Tuesday 10 December 2019

Cardinal wants 'just resolution'

The head of the Catholic Church in Ireland said he wanted to work towards a just resolution in a court case being taken against him by an alleged victim of clerical abuse.

Cardinal Sean Brady has been called to withdraw his defence in a legal battle with a man who claims he was abused by notorious paedophile priest Fr Brendan Smyth.

It is understood the man is suing Dr Brady at the High Court in his capacity as Archbishop of Armagh. In a statement the Cardinal said he wanted to "work towards a just resolution of the case.. conscious of the rights of all concerned." He said he had asked his legal representatives to engage the legal representatives of the complainant with a view to progressing the case.

"As these matters are the subject of ongoing legal proceedings, and in light of the instructions I have given to my legal representatives today, it would be inappropriate for me to offer any further comment at this time," the Primate of All Ireland added.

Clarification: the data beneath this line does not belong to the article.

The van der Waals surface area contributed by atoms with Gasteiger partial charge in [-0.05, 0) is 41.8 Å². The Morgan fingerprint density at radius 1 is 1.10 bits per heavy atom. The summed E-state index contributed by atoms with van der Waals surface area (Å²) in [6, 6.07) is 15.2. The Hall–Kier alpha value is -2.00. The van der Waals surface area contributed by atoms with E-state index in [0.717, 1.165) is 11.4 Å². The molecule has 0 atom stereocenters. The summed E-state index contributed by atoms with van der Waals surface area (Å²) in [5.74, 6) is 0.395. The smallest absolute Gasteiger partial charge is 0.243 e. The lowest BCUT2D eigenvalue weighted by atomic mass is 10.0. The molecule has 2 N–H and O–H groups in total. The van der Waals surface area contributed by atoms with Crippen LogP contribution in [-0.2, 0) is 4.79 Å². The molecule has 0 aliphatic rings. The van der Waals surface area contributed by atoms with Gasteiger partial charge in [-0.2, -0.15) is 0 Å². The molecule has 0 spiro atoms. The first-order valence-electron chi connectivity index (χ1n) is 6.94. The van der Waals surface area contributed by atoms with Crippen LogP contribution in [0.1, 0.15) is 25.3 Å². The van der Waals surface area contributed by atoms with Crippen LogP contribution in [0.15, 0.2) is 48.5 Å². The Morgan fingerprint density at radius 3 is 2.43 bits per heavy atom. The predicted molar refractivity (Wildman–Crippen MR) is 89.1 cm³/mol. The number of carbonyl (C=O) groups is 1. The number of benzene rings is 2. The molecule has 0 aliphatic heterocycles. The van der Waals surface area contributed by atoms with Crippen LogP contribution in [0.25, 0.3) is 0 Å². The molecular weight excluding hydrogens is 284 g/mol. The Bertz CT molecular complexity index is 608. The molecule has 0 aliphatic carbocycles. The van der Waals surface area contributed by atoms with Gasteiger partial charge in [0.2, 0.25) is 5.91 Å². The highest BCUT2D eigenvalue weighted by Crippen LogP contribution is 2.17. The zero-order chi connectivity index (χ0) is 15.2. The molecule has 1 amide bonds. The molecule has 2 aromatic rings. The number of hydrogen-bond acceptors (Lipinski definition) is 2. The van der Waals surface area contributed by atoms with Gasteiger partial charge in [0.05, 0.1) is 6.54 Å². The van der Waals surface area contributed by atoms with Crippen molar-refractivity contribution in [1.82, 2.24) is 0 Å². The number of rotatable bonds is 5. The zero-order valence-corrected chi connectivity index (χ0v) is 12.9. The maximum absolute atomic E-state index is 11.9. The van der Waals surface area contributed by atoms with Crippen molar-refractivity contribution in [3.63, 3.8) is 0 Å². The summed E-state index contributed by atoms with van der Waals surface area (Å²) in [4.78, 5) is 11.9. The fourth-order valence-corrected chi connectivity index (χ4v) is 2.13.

A solicitor for the man - who was a young altar boy, when he said he was abused by Smyth in the early 1970s - is reported to have written to the Cardinal's solicitor stating his defence was compounding the grievous wrongs perpetrated on his client.

The man's legal team also asked the Cardinal to withdraw his defence to give practical expression to the Cardinal's recent statements of remorse about clerical sexual abuse.

The churchman recently apologised to anyone who had been hurt by any failure on his part. "Looking back, I am ashamed that I have not always upheld the values that I profess and believe in," he told mass goers.

However the Cardinal refused to resign over recent disclosures that he failed to report complaints of abuse made against Smyth to gardai in 1975. He confirmed he met two alleged victims at the time and passed the information on to superiors, who removed Smyth's licence to act as a priest.

But he continued to rape and molest young boys and girls until he was brought to justice in the mid 1990s. His case was one of the first paedophile priest scandals to rock the Catholic Church in Ireland and also led to the collapse of the Irish Government's Fianna Fail/Labour coalition in 1994.

He was later jailed for sex attacks on about 90 children in the north and south of Ireland over a 40-year period and died in prison.

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